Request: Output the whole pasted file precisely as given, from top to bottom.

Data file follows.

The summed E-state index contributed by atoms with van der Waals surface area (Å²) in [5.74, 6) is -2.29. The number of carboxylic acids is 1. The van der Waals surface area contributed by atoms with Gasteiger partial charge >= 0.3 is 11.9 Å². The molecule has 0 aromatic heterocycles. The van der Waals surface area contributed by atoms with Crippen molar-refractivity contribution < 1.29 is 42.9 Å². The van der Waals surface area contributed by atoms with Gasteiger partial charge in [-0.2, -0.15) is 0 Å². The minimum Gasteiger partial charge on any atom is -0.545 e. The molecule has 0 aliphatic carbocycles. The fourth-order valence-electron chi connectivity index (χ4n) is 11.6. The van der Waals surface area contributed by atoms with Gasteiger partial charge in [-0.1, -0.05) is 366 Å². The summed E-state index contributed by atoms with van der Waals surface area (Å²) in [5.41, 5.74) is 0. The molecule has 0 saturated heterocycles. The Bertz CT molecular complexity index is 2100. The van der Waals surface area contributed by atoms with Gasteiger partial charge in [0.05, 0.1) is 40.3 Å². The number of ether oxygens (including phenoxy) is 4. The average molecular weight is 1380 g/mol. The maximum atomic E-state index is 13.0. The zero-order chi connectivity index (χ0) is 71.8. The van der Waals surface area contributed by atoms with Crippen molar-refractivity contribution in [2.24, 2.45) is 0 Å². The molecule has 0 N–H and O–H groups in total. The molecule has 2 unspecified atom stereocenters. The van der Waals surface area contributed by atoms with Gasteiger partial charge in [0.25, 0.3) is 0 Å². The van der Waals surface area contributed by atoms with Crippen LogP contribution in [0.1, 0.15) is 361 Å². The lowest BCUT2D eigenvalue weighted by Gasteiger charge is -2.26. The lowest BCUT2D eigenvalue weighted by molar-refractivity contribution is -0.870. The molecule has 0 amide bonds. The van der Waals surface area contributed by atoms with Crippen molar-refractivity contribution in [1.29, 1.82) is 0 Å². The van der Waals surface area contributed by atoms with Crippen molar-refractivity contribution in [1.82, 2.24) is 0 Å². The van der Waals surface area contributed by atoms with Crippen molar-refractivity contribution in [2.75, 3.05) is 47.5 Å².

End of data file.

The summed E-state index contributed by atoms with van der Waals surface area (Å²) in [5.74, 6) is -2.29. The number of carboxylic acids is 1. The van der Waals surface area contributed by atoms with Gasteiger partial charge >= 0.3 is 11.9 Å². The molecule has 0 aromatic heterocycles. The van der Waals surface area contributed by atoms with Crippen molar-refractivity contribution < 1.29 is 42.9 Å². The van der Waals surface area contributed by atoms with Gasteiger partial charge in [-0.2, -0.15) is 0 Å². The minimum Gasteiger partial charge on any atom is -0.545 e. The molecule has 0 aliphatic carbocycles. The fourth-order valence-electron chi connectivity index (χ4n) is 11.6. The van der Waals surface area contributed by atoms with Gasteiger partial charge in [-0.1, -0.05) is 366 Å². The summed E-state index contributed by atoms with van der Waals surface area (Å²) in [5.41, 5.74) is 0. The molecule has 0 saturated heterocycles. The Bertz CT molecular complexity index is 2100. The van der Waals surface area contributed by atoms with Gasteiger partial charge in [0.05, 0.1) is 40.3 Å². The number of ether oxygens (including phenoxy) is 4. The average molecular weight is 1380 g/mol. The maximum atomic E-state index is 13.0. The zero-order chi connectivity index (χ0) is 71.8. The van der Waals surface area contributed by atoms with Crippen molar-refractivity contribution in [2.24, 2.45) is 0 Å². The molecule has 0 N–H and O–H groups in total. The molecule has 2 unspecified atom stereocenters. The van der Waals surface area contributed by atoms with Gasteiger partial charge in [0.25, 0.3) is 0 Å². The van der Waals surface area contributed by atoms with Crippen LogP contribution in [0.1, 0.15) is 361 Å². The lowest BCUT2D eigenvalue weighted by Gasteiger charge is -2.26. The lowest BCUT2D eigenvalue weighted by molar-refractivity contribution is -0.870. The molecule has 0 amide bonds. The van der Waals surface area contributed by atoms with Crippen molar-refractivity contribution in [1.29, 1.82) is 0 Å². The van der Waals surface area contributed by atoms with Crippen molar-refractivity contribution in [1.82, 2.24) is 0 Å². The van der Waals surface area contributed by atoms with Crippen molar-refractivity contribution in [2.75, 3.05) is 47.5 Å².